O.C.G.A. § 16-3-21
Use of force in defense of self or others; evidence of belief that force was necessary in murder or manslaughter prosecution
(a) A person is justified in threatening or using force against another when and to the extent that he or she reasonably believes that such threat or force is necessary to defend himself or herself or a third person against such other’s imminent use of unlawful force; however, except as provided in Code Section 16-3-23, a person is justified in using force which is intended or likely to cause death or great bodily harm only if he or she reasonably believes that such force is necessary to prevent death or great bodily injury to himself or herself or a third person or to prevent the commission of a forcible felony.
No where in there, does it state “May shoot a threat in the ass as he’s jumping a fence”. So, among some of the kids supporters, I came across a police officer whose position was…
“Guys it was a criminal!! If someone were breaking into your place think how you’d act!” Only, he didn’t shoot him during the act.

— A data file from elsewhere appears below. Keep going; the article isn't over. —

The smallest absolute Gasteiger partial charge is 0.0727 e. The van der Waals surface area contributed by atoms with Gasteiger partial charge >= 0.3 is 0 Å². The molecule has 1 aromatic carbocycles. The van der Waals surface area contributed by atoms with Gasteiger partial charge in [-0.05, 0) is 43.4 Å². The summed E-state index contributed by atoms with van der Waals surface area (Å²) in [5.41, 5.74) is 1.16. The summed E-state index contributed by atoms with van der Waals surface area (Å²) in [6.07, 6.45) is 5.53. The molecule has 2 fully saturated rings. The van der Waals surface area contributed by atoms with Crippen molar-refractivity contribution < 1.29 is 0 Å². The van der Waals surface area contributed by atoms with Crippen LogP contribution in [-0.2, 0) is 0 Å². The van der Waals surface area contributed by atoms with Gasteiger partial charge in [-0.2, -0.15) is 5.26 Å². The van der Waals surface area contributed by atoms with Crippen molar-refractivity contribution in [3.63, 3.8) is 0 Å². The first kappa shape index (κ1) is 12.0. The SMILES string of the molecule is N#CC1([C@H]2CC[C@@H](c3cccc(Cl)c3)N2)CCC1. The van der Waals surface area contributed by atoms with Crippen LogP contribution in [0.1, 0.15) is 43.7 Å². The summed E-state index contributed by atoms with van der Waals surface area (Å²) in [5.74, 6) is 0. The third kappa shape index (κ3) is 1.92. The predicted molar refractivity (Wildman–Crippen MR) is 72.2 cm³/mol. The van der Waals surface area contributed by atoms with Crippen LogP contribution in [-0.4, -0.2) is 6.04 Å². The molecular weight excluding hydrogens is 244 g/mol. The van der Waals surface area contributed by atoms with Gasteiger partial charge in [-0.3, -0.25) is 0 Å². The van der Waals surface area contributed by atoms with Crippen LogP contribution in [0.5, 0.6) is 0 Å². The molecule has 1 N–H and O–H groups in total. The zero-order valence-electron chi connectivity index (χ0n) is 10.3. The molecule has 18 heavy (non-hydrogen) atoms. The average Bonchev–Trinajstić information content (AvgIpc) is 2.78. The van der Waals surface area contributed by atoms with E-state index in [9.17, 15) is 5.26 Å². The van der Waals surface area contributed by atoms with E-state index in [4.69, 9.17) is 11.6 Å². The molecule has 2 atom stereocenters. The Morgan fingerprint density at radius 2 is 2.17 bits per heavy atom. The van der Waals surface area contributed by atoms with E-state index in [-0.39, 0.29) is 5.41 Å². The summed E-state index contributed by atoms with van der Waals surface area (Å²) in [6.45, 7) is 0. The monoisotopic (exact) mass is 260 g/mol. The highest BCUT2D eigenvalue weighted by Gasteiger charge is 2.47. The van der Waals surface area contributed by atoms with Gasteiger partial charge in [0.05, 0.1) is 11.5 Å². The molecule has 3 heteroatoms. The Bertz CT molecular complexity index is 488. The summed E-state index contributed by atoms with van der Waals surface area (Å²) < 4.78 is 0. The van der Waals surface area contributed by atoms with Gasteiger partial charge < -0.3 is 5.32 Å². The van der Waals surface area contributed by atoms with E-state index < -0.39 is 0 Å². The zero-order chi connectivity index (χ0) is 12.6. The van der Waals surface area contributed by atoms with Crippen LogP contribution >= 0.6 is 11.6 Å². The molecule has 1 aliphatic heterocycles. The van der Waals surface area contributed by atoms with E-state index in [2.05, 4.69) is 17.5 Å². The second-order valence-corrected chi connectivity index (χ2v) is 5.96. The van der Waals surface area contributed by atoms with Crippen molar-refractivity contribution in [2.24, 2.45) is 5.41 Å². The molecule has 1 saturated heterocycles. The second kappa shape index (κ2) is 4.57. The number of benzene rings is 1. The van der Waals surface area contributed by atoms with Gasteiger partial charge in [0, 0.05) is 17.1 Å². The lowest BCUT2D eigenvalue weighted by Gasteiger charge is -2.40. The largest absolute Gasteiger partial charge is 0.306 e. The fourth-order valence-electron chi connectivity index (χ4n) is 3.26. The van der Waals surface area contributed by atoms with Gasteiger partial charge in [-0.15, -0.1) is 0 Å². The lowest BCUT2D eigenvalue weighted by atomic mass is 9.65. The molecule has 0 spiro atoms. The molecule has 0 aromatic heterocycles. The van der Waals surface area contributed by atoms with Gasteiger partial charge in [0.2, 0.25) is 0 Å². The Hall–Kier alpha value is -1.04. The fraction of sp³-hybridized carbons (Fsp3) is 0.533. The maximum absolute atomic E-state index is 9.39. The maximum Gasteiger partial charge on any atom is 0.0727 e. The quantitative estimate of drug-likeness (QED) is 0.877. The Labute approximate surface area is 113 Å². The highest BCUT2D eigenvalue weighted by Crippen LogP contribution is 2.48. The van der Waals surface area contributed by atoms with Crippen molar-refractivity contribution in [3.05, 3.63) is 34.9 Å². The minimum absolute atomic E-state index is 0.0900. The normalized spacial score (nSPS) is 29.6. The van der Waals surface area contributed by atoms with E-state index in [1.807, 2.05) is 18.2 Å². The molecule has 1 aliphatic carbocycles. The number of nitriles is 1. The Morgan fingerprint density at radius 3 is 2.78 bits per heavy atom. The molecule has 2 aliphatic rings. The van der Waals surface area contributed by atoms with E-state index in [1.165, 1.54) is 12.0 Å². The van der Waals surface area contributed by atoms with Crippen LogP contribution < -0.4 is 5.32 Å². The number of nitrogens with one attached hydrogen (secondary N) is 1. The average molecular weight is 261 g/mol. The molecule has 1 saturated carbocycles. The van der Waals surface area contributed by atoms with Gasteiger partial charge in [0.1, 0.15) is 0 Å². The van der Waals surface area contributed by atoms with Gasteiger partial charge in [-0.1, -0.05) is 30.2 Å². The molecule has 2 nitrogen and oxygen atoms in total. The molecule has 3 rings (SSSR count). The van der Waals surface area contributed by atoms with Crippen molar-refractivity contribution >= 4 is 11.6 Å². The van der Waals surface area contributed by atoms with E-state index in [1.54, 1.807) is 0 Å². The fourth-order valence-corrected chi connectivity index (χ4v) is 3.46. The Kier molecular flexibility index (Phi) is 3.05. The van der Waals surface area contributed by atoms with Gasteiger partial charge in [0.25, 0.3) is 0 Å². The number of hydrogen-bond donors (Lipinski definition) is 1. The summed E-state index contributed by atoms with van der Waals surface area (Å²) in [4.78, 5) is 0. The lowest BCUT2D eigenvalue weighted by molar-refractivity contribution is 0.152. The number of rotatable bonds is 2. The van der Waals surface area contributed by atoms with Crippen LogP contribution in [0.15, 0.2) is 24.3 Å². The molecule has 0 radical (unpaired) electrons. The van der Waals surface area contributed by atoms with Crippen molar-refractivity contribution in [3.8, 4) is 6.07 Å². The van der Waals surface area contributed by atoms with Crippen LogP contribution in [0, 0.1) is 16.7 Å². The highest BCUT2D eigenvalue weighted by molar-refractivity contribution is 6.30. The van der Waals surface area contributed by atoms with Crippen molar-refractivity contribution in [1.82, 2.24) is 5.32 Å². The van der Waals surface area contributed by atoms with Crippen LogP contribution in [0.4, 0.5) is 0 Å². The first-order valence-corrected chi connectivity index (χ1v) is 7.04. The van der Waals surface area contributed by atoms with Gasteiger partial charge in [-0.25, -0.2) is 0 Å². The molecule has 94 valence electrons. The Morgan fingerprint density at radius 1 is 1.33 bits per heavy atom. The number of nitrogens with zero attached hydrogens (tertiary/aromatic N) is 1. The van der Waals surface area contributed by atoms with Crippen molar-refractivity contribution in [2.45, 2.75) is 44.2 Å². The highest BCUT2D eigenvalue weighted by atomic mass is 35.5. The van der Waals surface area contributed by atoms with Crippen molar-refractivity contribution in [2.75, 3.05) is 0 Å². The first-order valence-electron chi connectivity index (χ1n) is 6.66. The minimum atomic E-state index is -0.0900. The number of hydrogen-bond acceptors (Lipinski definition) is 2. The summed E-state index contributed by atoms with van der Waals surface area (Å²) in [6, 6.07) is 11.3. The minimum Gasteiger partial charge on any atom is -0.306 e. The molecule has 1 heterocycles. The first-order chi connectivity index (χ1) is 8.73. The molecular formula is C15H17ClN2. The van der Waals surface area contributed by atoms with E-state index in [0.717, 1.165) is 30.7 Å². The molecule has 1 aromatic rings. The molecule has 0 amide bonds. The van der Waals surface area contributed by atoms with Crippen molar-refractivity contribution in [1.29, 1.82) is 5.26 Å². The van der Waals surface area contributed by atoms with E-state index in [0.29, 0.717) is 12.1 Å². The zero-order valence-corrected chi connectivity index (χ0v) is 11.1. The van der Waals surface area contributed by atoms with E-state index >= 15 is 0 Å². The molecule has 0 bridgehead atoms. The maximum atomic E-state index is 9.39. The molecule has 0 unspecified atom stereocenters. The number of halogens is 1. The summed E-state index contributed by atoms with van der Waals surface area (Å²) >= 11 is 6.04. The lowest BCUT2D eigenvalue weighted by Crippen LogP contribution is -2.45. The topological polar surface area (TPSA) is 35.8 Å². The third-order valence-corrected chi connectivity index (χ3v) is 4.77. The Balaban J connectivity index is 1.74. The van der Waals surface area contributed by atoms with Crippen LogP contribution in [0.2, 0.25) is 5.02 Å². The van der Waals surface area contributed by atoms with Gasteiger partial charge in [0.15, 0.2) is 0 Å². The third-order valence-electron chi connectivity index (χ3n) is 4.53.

“Tennessee Vs. Garner says you can use deadly force against a fleeing felon” wellll…not exactly “officer” (smfh)
“While in the police academy this was very important case that we studied relentlessly…we bet our freedom on this quite often. Let me reiterate “don’t steal and bad things won’t happen” Safe to assume you fell asleep in class that day.
A number of us attempted to clarify Tennessee v. Garner for him and inform him that what is actually says is…”Law enforcement officers pursuing an unarmed suspect may use deadly force to prevent escape ONLY if the officer has probable cause to believe that the suspect poses a significant threat of death or serious physical injury to the officer or others.”